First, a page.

“They’re Ryan’s,” Trent tells me, seeing my stare. “He’s a bit of a collector.”
“Little bit,” I mutter in agreement.
“That’s his bed on that side if you want to lie down and rest. He won’t be back for another few hours. You may as well get some sleep.”
I feel myself blush at the idea of laying in his bed. Honestly, I think I’d be more comfortable laying in Trent’s. There’s something less…I don’t know. Meaningful about it, I guess. Sleeping in Ryan’s bed, well, I almost feel like I’d enjoy it too much.
“I don’t want to bleed on his bed,” I say lamely, gesturing to my jacked up arm.
Trent quirks an eyebrow at me, not buying it. “You’re giving his bed more credit for cleanliness than it deserves.”
“That doesn’t really entice me to jump right in.”
Trent shrugs before taking a seat on his own bed. “Stand then. It’s your call.”
I’m too tired to stand. I’m too beat down, exhausted, aching tired to be proud or embarrassed either. I carefully step through the room, mindful of the piles of clothes on the floor, trying to avoid them, but failing. Then I carelessly collapse on his bed. The sigh that escapes my lips is pure joy leaking from my soul. I slept on a bed in the Colony. It was weird and awesome at the same time, but I also resented it. It was always a sign of the world being forced on me, of the lie they were all living. But this is different. This mattress is far less comfortable, far more worn and it smells of dude. It has the faint scent of a very familiar soap made by the wizard of the woods and the earthy smell of good old fashioned stink. It’s earth and sweat. Grass and warm skin.
This I kind of love.
Dissever is done! I have written the last word and I am so excited :) Here is a little sneak peek of what's to come with this story. In this section, Roarke and Anna are 10 and 9 years old.
Queen Elizabeth Anne died two years later. Despite dining with the Royal Family almost every night, I knew very little about her save for the similarities in our names. I asked my mother once if she was named after me. She laughed and told me it was probably so.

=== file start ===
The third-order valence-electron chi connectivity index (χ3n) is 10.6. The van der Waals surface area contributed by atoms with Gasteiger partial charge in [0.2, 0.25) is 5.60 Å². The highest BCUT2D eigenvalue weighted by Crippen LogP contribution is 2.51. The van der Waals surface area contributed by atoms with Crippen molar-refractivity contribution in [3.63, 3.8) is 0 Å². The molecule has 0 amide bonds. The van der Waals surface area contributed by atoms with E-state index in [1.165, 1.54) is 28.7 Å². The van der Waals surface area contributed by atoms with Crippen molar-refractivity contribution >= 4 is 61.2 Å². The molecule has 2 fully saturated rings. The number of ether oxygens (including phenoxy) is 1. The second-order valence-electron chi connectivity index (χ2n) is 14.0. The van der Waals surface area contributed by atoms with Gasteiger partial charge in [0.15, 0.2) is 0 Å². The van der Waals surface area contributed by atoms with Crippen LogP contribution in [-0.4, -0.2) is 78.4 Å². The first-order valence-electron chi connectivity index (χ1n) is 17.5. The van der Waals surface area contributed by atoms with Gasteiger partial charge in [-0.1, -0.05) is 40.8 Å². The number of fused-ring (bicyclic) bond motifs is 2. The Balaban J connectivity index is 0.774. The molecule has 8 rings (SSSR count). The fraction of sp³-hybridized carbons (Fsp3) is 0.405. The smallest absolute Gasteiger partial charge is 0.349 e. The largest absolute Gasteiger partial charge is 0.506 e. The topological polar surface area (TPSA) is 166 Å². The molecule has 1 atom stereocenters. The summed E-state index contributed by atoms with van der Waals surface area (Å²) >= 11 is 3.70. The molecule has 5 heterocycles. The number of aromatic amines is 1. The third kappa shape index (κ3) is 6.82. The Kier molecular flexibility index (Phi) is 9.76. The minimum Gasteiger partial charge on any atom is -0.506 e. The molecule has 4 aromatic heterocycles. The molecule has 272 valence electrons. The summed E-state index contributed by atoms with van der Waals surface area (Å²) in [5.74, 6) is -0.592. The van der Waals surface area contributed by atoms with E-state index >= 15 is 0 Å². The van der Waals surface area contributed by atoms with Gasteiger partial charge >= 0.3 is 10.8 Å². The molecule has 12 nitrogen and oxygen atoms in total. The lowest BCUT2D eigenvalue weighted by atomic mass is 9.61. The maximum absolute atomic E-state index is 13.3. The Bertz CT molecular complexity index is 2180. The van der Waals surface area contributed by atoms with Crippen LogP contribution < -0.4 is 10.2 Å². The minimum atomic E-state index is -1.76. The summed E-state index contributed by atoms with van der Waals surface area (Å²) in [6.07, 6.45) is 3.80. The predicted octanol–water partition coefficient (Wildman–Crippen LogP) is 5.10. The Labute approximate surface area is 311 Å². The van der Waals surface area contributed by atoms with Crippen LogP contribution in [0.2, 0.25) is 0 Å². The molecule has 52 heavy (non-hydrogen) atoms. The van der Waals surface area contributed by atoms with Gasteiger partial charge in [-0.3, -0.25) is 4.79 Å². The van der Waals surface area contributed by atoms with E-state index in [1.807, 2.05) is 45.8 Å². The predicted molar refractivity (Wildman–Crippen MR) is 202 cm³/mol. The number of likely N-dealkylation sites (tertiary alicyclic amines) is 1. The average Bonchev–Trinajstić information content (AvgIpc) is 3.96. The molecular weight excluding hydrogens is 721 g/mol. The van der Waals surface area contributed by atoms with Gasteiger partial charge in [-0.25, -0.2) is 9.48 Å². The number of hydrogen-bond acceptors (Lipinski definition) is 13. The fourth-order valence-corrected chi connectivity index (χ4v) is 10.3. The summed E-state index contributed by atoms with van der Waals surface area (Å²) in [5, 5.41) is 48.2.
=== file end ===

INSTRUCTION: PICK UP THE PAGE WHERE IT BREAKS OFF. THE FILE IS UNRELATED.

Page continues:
King Phillip never shed a single tear, not that I saw, but Prince Frederick was despondent. Though I never saw him cry, I will forever remember his cheeks being blotchy and red. He was growing into a young man more and more every day. After the death of his mother, I swear I hardly recognized him. It made me fearful for what would happen to Roarke, who was only one year younger. I prayed for the good health of his mother every night.
“How old is your mum?” I asked him one afternoon. We were sitting in the grass eating apple slices and cheese curds that squeaked against my teeth as I chewed.
“I don’t know,” he said with a shrug. “Very.”
I frowned. “No, she can’t be very old. She doesn’t have any white hair.”
“Then kind of. She’s kind of old,” he amended.
“Do the Tem Aedha really live forever?”
He looked up at me, suddenly paying attention and frowning. “Who says we live forever?”
“Everyone. I hear it all the time. You live forever, you speak to the trees, some of you can fly, though if that were true I don’t understand why you don’t leave the island. If I could fly, I’d leave. I’d leave tomorrow.”
“Well it’s not true. We die just like you. We do everything just like you. We aren’t different, Anna.”
“Yes you are,” I replied, catching his eye. “You are completely different and utterly wonderful.”
He smirked at me. “You’re mad.”
“Yes,” I agreed, intentionally squeaking my cheese in my cheeks.
“How is Frederick?”
I lowered my eyes, feeling sad just thinking about him. “He’s upset. Always very sad. The funeral is tomorrow. I don’t want to go.”
“But you have to?” he asked. When I nodded he sighed. “You have to do a lot of things you don’t want to do.”
I snorted. “Yes.”
“I wish I could go with you. I’d hold your hand and let you cry on my shirt.”
“I wish you could too.” I felt my heart pound in my chest as I considered my truth, then I whispered, “I wish you could always be with me.”
“Me too,” he whispered back, no hesitation.
We smiled at each other conspiratorially, sealing our secret inside the manicured walls around us.
“How did she die?” Roarke asked abruptly. “No one in our village knows.”
“I don’t know. No one here knows either. I guess it was the storm.”
“The lightning storm a few days ago? That’s when she died?”
“They think so.”
“How do they not know?”
I glanced around, knowing we were alone but double checking anyway.
“They can’t find her body,” I told him quietly.
His eyes widened. “Then how do they know she’s dead?”
I lowered my voice further, forcing Roarke to lean in closer. I wasn’t supposed to know any of this and my father would lose his mind if he heard me talking about it. It was all things I’d overheard whispered at dinner when people thought I wasn’t listening. But I was always listening.